The purpose of this post is not to replace the tomes written previously about application of sports principles in business, etc.  But I see so many business failures which can be tracked to the absence of that team spirit – or a gradual fading of the spirit .  All of the teams mentioned have their bad days – but they do understand that feeling of pulling together, leaders encouraging, supporters working in the background, trust and respect and going the extra yard for common gain.  And the successful teams have it in more depth and more often.  And when the luck goes against them they come out fighting again.

case study – social networking in travel industry

Contributed to a case study in the Innovation section (pp42 – 44, Experts’ Advice – P44) of  today’s Irish Times  – looking at how a ski adventure company could use social networking to market their business.

Text of my advice in the case study:

BlackRun: Online for off piste

This is a typical 2009 scenario in Irish business – someone from the Facebook generation (‘gen f’) bringing ideas about social networking to the owners. The concerns are classic: fad or not, geeky or not? Simone is right – at least half BackRun’s target audience is social network friendly. So it’s a ‘no brainer’ – need to get on board. The good news: with some upfront planning this can be achieved, without swamping the team.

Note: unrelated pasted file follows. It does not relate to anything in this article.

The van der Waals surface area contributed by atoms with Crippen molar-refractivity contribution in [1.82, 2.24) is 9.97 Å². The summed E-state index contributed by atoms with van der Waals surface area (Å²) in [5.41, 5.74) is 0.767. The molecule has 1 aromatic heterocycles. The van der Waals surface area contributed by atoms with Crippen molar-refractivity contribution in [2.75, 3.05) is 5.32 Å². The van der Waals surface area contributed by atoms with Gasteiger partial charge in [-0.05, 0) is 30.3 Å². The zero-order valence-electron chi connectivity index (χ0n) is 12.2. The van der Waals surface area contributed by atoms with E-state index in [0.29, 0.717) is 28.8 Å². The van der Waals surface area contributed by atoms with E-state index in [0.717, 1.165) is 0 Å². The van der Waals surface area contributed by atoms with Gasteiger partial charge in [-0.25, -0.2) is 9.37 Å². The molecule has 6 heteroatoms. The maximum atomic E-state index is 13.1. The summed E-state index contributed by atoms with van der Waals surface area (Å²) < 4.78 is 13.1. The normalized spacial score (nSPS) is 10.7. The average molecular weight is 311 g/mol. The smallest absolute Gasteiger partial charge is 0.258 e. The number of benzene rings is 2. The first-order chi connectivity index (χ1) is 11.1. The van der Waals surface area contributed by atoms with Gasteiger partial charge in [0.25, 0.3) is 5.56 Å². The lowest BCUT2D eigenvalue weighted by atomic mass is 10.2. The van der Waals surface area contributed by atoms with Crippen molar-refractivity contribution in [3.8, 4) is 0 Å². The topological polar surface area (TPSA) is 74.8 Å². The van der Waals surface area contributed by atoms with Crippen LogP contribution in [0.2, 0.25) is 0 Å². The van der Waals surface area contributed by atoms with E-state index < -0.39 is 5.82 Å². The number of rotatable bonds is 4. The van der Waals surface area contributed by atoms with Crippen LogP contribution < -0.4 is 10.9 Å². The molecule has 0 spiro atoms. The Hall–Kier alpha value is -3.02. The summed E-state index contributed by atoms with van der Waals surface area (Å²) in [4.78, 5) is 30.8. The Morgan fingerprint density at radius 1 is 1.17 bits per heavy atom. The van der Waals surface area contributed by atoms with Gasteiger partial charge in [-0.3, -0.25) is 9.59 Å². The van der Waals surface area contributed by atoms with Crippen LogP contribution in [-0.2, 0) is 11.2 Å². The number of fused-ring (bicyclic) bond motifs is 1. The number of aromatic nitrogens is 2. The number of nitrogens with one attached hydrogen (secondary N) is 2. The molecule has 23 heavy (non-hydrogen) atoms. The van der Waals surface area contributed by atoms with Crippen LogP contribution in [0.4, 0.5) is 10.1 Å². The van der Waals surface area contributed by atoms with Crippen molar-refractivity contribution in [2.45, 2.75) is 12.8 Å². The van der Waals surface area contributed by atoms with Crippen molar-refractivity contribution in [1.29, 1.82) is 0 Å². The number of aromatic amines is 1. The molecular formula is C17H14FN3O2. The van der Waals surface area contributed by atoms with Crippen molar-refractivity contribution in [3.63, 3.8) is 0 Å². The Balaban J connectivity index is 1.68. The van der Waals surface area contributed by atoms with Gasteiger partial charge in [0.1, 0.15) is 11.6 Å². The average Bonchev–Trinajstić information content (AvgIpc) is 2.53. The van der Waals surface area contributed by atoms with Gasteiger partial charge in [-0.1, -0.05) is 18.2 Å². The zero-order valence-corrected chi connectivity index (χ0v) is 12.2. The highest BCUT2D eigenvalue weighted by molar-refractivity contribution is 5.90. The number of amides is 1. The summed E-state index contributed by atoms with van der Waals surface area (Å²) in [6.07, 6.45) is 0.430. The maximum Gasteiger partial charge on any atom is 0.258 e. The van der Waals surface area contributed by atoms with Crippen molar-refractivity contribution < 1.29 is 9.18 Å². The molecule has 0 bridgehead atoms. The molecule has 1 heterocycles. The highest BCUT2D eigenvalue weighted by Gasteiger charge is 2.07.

BlackRun needs a basic web site, optimised for search – integrated with a blog (could use software such as WordPress). Ruth & Simone need to set targets for blog posting frequency e.g. 3 times per week. Team members should be profiled in the blog and encouraged to post. Twitter, LinkedIn and Facebook accounts should be established – using auto notification of postings on the BlackRun blog. Worthwhile Twitter accounts should be identified and ‘followed’. BlackRun should aim to tweat daily – ask questions, answer queries, use hashtags. Facebook advertising should be considered.

There are great tools available to assist in managing online presence e.g. google webmaster, WordPress utilities, Tweetdeck, Nexus (Facebook). BlackRun needs to avail of these.

Finally, management should commit to measuring the effectivess of these initiatives on a weekly basis.

Barry O’Gorman consults in social networking, collaboration and semantic web.